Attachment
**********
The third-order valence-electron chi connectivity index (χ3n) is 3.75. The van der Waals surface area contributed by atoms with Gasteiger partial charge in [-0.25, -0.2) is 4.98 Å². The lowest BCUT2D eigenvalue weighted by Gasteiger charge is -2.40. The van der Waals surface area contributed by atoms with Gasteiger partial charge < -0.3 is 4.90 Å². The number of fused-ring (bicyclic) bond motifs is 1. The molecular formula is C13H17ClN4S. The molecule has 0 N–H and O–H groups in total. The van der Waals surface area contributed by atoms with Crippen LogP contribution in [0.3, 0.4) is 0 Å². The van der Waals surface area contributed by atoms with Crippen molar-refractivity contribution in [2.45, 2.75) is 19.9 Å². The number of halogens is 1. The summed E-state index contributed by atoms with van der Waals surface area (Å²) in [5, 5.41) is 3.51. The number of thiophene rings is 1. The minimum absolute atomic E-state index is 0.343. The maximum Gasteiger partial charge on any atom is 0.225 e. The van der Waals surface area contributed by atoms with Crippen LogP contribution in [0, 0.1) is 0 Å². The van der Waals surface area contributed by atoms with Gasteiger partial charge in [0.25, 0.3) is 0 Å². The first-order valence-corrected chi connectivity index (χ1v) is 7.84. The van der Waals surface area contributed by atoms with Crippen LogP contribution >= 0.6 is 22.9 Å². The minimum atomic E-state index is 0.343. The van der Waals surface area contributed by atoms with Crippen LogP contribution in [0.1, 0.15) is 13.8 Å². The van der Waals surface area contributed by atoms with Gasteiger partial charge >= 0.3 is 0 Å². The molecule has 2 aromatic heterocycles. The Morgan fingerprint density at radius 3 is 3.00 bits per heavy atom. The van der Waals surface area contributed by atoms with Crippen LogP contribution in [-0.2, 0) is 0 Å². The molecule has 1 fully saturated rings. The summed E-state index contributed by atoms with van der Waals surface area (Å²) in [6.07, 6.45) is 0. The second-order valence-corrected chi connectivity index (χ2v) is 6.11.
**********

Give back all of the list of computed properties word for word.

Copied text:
The third-order valence-electron chi connectivity index (χ3n) is 3.75. The van der Waals surface area contributed by atoms with Gasteiger partial charge in [-0.25, -0.2) is 4.98 Å². The lowest BCUT2D eigenvalue weighted by Gasteiger charge is -2.40. The van der Waals surface area contributed by atoms with Gasteiger partial charge < -0.3 is 4.90 Å². The number of fused-ring (bicyclic) bond motifs is 1. The molecular formula is C13H17ClN4S. The molecule has 0 N–H and O–H groups in total. The van der Waals surface area contributed by atoms with Crippen LogP contribution in [0.3, 0.4) is 0 Å². The van der Waals surface area contributed by atoms with Crippen molar-refractivity contribution in [2.45, 2.75) is 19.9 Å². The number of halogens is 1. The summed E-state index contributed by atoms with van der Waals surface area (Å²) in [5, 5.41) is 3.51. The number of thiophene rings is 1. The minimum absolute atomic E-state index is 0.343. The maximum Gasteiger partial charge on any atom is 0.225 e. The van der Waals surface area contributed by atoms with Crippen LogP contribution in [0, 0.1) is 0 Å². The van der Waals surface area contributed by atoms with Gasteiger partial charge in [0.25, 0.3) is 0 Å². The first-order valence-corrected chi connectivity index (χ1v) is 7.84. The van der Waals surface area contributed by atoms with Crippen LogP contribution >= 0.6 is 22.9 Å². The minimum atomic E-state index is 0.343. The van der Waals surface area contributed by atoms with Crippen LogP contribution in [0.1, 0.15) is 13.8 Å². The van der Waals surface area contributed by atoms with Gasteiger partial charge >= 0.3 is 0 Å². The molecule has 2 aromatic heterocycles. The Morgan fingerprint density at radius 3 is 3.00 bits per heavy atom. The van der Waals surface area contributed by atoms with Crippen LogP contribution in [-0.2, 0) is 0 Å². The molecule has 1 fully saturated rings. The summed E-state index contributed by atoms with van der Waals surface area (Å²) in [6.07, 6.45) is 0. The second-order valence-corrected chi connectivity index (χ2v) is 6.11.